THE Nigerian government is partnering with Microsoft Corporation to upskill five million citizens over the next three years, as part of initiatives to accelerate the country’s digital economy push.
Vice President Yemi Osinbajo announced on Twitter on Monday that the partnership was the outcome of discussions held in January 2021 with Microsoft Corporation President, Brad Smith.
After extensive consultations with the government, Microsoft identified connectivity, skilling and digital transformation as three key pillars that would help to build strong foundations for a digital economy in Nigeria
“Our government is committed to leveraging innovation and technology to bring better outcomes across a wide area of governance concerns,” Osinbajo said.
The vice president explained that Microsoft’s extensive experience in the utilisation of technology as an enabler for the delivery of public and social good made them an ideal partner.
On his part, Smith said the company believed in the future of Nigeria, noting that the partnership provided an enormous opportunity to put technology to work, create jobs and foster the technology ecosystem across Nigeria,
“Research points to internet penetration in Nigeria of around 50 percent and while the pandemic has increased the pace of digitisation, much needs to be done to empower all citizens to take advantage of the opportunities of a digital economy,” the Microsoft president said.
The six regions of the country have been earmarked for the development of Microsoft’s Airband Initiative, which is a high-speed internet infrastructure that is cheaper and faster to deploy than fibre and has the added advantage of being able to travel long distances and through forested terrain.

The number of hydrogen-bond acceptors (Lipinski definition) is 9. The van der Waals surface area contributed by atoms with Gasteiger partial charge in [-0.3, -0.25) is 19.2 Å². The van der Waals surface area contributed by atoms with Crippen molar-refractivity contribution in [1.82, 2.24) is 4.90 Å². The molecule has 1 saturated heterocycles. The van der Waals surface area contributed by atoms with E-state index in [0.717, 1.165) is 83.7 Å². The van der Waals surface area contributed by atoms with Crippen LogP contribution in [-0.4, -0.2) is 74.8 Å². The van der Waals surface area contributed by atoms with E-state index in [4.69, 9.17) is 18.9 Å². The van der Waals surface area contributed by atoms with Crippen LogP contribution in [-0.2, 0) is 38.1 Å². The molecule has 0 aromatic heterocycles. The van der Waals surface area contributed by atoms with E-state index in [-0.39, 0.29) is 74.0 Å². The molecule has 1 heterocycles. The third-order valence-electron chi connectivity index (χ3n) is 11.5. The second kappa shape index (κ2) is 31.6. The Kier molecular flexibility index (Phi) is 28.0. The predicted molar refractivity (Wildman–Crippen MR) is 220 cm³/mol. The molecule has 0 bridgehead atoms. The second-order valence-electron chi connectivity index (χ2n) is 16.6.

Microsoft’s Airband team are expected to work closely with local partners to improve broadband connectivity in these communities while also assisting with the design and implementation of hyper-scale cloud services.
Smith said to help reach the goal of upskilling five million Nigerians, 1,700 trainers would provide blended online and in-person training courses to the country’s youth as well as government workers.
“Government will also be given the tools to digitally transform skilling, education, and employment methods to match job seekers with the right employers. In doing so, we hope to create over 27,000 new digital jobs in the next three years,” he said.
The final pillar, digital transformation, would initially be made up of two initiatives. The first would address corruption, a major global challenge with economic losses totalling $3.6 trillion each year, while the second would help protect Nigeria’s rich cultural heritage, the company said.
By collaborating with local partners like the Economic and Financial Crimes Commission, Microsoft will support the design and implementation of cloud-based tools like artificial intelligence and machine learning to help identify potential risk, highlight them, and reduce corruption.
Microsoft will also support government’s efforts to preserve and revive Nigeria’s three major indigenous languages: Hausa, Yoruba, and Igbo.
“This is one of my favourite projects that we pursue around the world. It uses the most advanced technology of the 21st century to nurture and keep alive the culture that has been so important for humanity from the centuries past,” Smith added.
A joint working committee will guide these investments, and will provide regular updates on the programmes.